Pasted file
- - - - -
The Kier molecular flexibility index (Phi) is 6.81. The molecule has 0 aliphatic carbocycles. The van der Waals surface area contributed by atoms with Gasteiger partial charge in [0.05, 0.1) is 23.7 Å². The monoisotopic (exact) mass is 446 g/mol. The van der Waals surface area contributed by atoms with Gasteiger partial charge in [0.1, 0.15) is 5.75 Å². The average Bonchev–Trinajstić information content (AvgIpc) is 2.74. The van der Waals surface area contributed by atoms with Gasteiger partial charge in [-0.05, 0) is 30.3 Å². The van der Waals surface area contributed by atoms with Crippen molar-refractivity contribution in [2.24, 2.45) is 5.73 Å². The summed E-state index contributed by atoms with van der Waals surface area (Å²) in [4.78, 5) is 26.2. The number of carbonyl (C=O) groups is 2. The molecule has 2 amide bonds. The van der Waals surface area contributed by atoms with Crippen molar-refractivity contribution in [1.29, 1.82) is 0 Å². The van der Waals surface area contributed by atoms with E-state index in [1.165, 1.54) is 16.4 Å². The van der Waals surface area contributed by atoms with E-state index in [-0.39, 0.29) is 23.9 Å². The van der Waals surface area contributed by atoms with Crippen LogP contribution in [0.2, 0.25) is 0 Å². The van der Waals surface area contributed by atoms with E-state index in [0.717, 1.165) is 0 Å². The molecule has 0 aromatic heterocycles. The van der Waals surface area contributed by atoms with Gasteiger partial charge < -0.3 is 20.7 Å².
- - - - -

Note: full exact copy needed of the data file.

The Kier molecular flexibility index (Phi) is 6.81. The molecule has 0 aliphatic carbocycles. The van der Waals surface area contributed by atoms with Gasteiger partial charge in [0.05, 0.1) is 23.7 Å². The monoisotopic (exact) mass is 446 g/mol. The van der Waals surface area contributed by atoms with Gasteiger partial charge in [0.1, 0.15) is 5.75 Å². The average Bonchev–Trinajstić information content (AvgIpc) is 2.74. The van der Waals surface area contributed by atoms with Gasteiger partial charge in [-0.05, 0) is 30.3 Å². The van der Waals surface area contributed by atoms with Crippen molar-refractivity contribution in [2.24, 2.45) is 5.73 Å². The summed E-state index contributed by atoms with van der Waals surface area (Å²) in [4.78, 5) is 26.2. The number of carbonyl (C=O) groups is 2. The molecule has 2 amide bonds. The van der Waals surface area contributed by atoms with Crippen molar-refractivity contribution in [1.29, 1.82) is 0 Å². The van der Waals surface area contributed by atoms with E-state index in [1.165, 1.54) is 16.4 Å². The van der Waals surface area contributed by atoms with E-state index in [-0.39, 0.29) is 23.9 Å². The van der Waals surface area contributed by atoms with Crippen LogP contribution in [0.2, 0.25) is 0 Å². The van der Waals surface area contributed by atoms with E-state index in [0.717, 1.165) is 0 Å². The molecule has 0 aromatic heterocycles. The van der Waals surface area contributed by atoms with Gasteiger partial charge < -0.3 is 20.7 Å².